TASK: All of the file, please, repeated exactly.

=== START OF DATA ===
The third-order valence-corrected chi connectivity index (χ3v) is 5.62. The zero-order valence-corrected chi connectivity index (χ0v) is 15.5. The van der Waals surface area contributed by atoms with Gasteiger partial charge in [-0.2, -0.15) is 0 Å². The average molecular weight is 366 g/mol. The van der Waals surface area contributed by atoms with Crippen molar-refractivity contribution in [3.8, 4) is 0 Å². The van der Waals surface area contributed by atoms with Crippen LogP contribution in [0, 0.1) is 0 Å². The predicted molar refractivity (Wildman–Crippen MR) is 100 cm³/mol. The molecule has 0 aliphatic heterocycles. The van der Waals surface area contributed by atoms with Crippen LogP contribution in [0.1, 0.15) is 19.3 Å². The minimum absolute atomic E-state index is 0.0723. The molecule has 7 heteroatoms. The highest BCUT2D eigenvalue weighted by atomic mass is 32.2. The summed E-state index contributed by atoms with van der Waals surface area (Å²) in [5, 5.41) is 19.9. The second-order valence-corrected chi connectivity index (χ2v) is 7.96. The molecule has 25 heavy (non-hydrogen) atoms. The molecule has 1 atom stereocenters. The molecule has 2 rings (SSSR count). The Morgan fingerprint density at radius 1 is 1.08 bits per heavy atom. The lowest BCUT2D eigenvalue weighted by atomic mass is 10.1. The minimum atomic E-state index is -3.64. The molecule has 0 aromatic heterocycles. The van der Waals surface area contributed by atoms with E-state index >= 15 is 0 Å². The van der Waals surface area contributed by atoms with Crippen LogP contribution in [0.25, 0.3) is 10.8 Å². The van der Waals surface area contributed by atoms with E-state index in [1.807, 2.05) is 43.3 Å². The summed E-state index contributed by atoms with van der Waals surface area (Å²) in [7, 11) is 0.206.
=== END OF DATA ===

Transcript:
The third-order valence-corrected chi connectivity index (χ3v) is 5.62. The zero-order valence-corrected chi connectivity index (χ0v) is 15.5. The van der Waals surface area contributed by atoms with Gasteiger partial charge in [-0.2, -0.15) is 0 Å². The average molecular weight is 366 g/mol. The van der Waals surface area contributed by atoms with Crippen molar-refractivity contribution in [3.8, 4) is 0 Å². The van der Waals surface area contributed by atoms with Crippen LogP contribution in [0, 0.1) is 0 Å². The predicted molar refractivity (Wildman–Crippen MR) is 100 cm³/mol. The molecule has 0 aliphatic heterocycles. The van der Waals surface area contributed by atoms with Crippen LogP contribution in [0.1, 0.15) is 19.3 Å². The minimum absolute atomic E-state index is 0.0723. The molecule has 7 heteroatoms. The highest BCUT2D eigenvalue weighted by atomic mass is 32.2. The summed E-state index contributed by atoms with van der Waals surface area (Å²) in [5, 5.41) is 19.9. The second-order valence-corrected chi connectivity index (χ2v) is 7.96. The molecule has 25 heavy (non-hydrogen) atoms. The molecule has 1 atom stereocenters. The molecule has 2 rings (SSSR count). The Morgan fingerprint density at radius 1 is 1.08 bits per heavy atom. The lowest BCUT2D eigenvalue weighted by atomic mass is 10.1. The minimum atomic E-state index is -3.64. The molecule has 0 aromatic heterocycles. The van der Waals surface area contributed by atoms with E-state index >= 15 is 0 Å². The van der Waals surface area contributed by atoms with Crippen LogP contribution in [0.25, 0.3) is 10.8 Å². The van der Waals surface area contributed by atoms with E-state index in [1.807, 2.05) is 43.3 Å². The summed E-state index contributed by atoms with van der Waals surface area (Å²) in [7, 11) is 0.206.